Use of small streams and forest gaps for breeding habitats by winter wrens in Coastal British Columbia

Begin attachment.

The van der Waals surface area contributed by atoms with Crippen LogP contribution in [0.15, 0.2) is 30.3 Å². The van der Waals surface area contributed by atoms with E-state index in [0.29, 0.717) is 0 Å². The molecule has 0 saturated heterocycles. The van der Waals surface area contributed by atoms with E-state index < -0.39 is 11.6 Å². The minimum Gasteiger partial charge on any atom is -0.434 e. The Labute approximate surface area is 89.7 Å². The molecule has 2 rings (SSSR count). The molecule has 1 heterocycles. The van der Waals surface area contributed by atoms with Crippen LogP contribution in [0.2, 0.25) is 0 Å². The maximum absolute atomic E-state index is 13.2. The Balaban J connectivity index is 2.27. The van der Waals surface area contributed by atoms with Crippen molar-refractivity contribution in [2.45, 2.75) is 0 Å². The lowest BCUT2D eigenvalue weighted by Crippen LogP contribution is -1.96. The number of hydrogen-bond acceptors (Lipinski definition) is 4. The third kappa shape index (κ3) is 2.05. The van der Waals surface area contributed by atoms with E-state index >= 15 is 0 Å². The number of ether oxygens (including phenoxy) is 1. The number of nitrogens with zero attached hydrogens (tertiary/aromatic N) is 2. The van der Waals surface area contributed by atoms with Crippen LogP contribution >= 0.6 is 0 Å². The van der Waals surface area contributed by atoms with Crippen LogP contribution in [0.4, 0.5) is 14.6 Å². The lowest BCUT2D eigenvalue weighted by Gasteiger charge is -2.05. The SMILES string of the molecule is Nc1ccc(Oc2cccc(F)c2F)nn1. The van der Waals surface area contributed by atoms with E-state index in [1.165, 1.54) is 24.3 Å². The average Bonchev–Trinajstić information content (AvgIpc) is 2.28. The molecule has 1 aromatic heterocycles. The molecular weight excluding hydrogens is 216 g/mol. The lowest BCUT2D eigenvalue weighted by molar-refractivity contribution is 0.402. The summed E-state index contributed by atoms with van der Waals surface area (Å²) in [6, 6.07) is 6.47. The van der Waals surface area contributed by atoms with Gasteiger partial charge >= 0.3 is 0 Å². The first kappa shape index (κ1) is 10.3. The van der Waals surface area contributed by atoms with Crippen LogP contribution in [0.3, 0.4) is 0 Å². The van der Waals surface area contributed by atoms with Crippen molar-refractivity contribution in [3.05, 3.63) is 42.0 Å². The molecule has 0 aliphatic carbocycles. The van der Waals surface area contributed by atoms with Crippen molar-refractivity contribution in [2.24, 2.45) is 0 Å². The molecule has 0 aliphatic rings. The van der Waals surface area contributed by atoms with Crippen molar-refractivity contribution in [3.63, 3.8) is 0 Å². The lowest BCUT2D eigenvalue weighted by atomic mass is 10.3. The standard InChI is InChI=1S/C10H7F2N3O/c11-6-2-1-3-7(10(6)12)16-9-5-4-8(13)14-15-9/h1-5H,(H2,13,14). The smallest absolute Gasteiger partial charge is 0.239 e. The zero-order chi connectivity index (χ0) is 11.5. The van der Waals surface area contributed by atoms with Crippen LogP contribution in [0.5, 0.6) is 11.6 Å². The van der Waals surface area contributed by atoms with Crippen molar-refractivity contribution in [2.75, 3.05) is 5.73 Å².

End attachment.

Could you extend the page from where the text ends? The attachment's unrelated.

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Few studies have examined the value of riparian areas adjacent to streams <=10-m wide as habitat for forest birds. In mature (80-120 years) and young (40-60 years) coastal forests of southern British Columbia, Canada, we examined the habitat values for male winter wrens [Troglodytes troglodytes] of riparian areas adjacent to small streams and areas upslope of these streams. In both riparian and upslope areas, wrens preferentially located nests (n=47) and song perches (n=77) in disturbed sites with fewer trees than randomly located sites. Hydrological processes associated with streams, mortality of dominant canopy trees or uprooted trees can produce these disturbed sites. In mature forest, winter wrens chose stream banks and upturned root masses when available for building their nests with most nest substrates located within 5 m of small streams. In both young and mature forests, they also chose areas near small streams as locations for song perches. Winter wrens may use areas closer to streams when available because channel morphology, the associated heterogeneous forest structure, and microclimate likely provide optimal nesting and foraging habitat. Our research supports operational efforts by forest managers to conserve structures near small streams and in upslope areas because these structures maintain long-term habitat values for wildlife such as winter wrens.